William Campbell Gallery (WCG) is pleased to announce new gallery artist Marshall Harris. Harris is perhaps best known for his larger-than-life, hyperrealist renderings of figures and objects, specifically saddles, portraits, and new conceptual works. Marshall’s work also includes experimental constructions of repurposed objects or ephemera, newly created carpentry, as well as using wood and other natural objects as his medium and subject matter. The partnership with WCG seeks to make Marshall’s work more accessible to the public than ever before. Marshall reflects on this union with the gallery and says, “I’ve always admired the art legacy that Bill and Pam Campbell built in Fort Worth with their gallery. To join the brilliant artists here and get to work with today’s team of partners and gallerists really is an honor. I’m both humbled and exhilarated to bring my contemporary work to these patrons and collectors.”
William Campbell Gallery is excited to represent Marshall’s work. Seven new works available in the gallery include graphite on Mylar and graphite on paper drawings depicting negative and positive renderings of a subject. Marshall describes these pairings as “a reversal drawing where the original subject is drawn in negative where lights are darks and darks are light.” He goes on to describe the product as “Yin-Yang”. Marshall has challenged himself to recreate the images first in a reverse or negative view. This approach causes him to execute details in the forms that would have never been seen before. The finished pairings or diptychs also challenge the viewer to look beyond the object, think about what light and perspective can do to form, and where the eye and mind connection can take us.
Born in San Antonio, Marshall Harris is a native Texan. He received his BFA in Graphic Design from Texas Christian University in 1979, where he created TCU’s famous Flying T logo, used frequently in university athletics. He then began a career with the National Football League (NFL). After his retirement from professional football, he turned to a career in fine art at which time he held positions as a museum curator, marketing manager, and graphics developer.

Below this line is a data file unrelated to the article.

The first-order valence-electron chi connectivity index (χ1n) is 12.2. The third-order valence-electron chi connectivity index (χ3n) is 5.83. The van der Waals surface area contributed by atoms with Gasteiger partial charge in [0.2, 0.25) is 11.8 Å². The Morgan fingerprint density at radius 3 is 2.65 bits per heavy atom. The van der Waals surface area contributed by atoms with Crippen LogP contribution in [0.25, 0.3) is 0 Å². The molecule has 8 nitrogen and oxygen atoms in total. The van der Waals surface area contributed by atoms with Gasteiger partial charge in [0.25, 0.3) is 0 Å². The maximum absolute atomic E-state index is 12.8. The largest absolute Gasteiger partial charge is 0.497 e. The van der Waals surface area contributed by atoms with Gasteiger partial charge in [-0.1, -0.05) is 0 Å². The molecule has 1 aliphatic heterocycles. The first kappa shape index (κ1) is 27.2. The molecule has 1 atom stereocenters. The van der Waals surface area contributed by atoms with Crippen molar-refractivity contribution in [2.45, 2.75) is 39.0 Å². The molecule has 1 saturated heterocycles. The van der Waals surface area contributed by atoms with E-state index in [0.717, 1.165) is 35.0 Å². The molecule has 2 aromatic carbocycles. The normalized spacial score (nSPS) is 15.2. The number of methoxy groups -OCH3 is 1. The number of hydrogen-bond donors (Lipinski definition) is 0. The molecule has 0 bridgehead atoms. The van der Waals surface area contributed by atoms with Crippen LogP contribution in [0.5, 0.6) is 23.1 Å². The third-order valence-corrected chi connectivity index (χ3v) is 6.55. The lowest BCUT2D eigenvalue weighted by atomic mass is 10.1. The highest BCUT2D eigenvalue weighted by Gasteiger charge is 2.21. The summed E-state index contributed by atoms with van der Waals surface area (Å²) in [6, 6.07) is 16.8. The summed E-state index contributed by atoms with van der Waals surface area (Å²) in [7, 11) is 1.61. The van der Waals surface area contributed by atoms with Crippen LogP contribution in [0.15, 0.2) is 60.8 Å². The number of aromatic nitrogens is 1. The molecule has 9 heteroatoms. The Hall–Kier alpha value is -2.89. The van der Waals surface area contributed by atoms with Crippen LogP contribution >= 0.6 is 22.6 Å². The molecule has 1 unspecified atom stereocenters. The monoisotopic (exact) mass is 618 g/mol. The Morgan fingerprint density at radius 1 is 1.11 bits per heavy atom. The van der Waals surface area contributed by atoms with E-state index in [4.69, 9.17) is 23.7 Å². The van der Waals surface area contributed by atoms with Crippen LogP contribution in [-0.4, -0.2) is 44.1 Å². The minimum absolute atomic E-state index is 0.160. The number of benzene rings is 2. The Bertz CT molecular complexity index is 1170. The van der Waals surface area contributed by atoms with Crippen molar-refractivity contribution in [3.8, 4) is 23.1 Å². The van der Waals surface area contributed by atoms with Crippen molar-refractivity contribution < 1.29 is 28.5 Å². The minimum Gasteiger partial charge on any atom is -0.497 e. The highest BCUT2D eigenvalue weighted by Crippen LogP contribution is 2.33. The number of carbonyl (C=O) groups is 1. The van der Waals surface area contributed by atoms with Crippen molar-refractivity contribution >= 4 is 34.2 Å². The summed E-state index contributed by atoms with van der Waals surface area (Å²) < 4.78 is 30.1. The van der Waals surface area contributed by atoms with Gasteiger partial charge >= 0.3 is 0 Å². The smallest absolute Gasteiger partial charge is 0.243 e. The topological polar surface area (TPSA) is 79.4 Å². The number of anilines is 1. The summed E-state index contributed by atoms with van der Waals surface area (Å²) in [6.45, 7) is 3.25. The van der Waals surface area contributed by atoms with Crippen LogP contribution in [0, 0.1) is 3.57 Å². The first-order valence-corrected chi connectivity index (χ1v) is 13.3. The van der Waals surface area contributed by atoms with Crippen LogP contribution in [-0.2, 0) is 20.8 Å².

In 2001, when working in Manhattan in the wake of the 9/11 attacks, Marshall shifted his focus away from the commercial design industry as he felt propelled to create art. He studied at the University of the Arts located in downtown Philadelphia, PA, where he received his MFA in sculpture in 2010. His understanding of form through sculpture has impacted his choice of subject matter and his placement of his subjects in his two dimensional works.
Marshall returned to his hometown of Fort Worth in 2010 and has been creating fine art since that time. He participated in numerous residencies including the DCCA Young Country Exhibit 2011 organized by the Delaware Center for the Contemporary Arts, Fort Works Art, Cufflink Art, and FACE, the French American Creative Exchange in the Residency and Mentor Project.
In 2013 he received the prestigious Hunting Art Prize for his graphite on Mylar portrait of a classic western parade show saddled titled, “Round-Up”. The Hunting Prize is the largest artist award given for two-dimensional art in North America. Marshall then began creating large western genre drawings including famous saddles and rifles. His work can be found in the permanent collections of the Hunting Corporation, Houston International Airport, Altova INC, various hotels and offices, as well as numerous private collections across the United States.
In addition to his full time studio practice and art creation, Marshall also teaches Foundation Drawing classes at his alma mater, Texas Christian University.
The gallery and Marshall are excited about this partnership and look forward to future exhibition projects. Says WCG Director Anne Kelly Lewis, “Marshall’s work has evolved over the last 13 years. I’ve always admired his dedication to his impeccable larger than life renderings, and his evolution into new media and new subjects is great to see. The newer explorative approaches to not only creating art, but the deeply meaningful messages in his subjects, are raw and emotional.”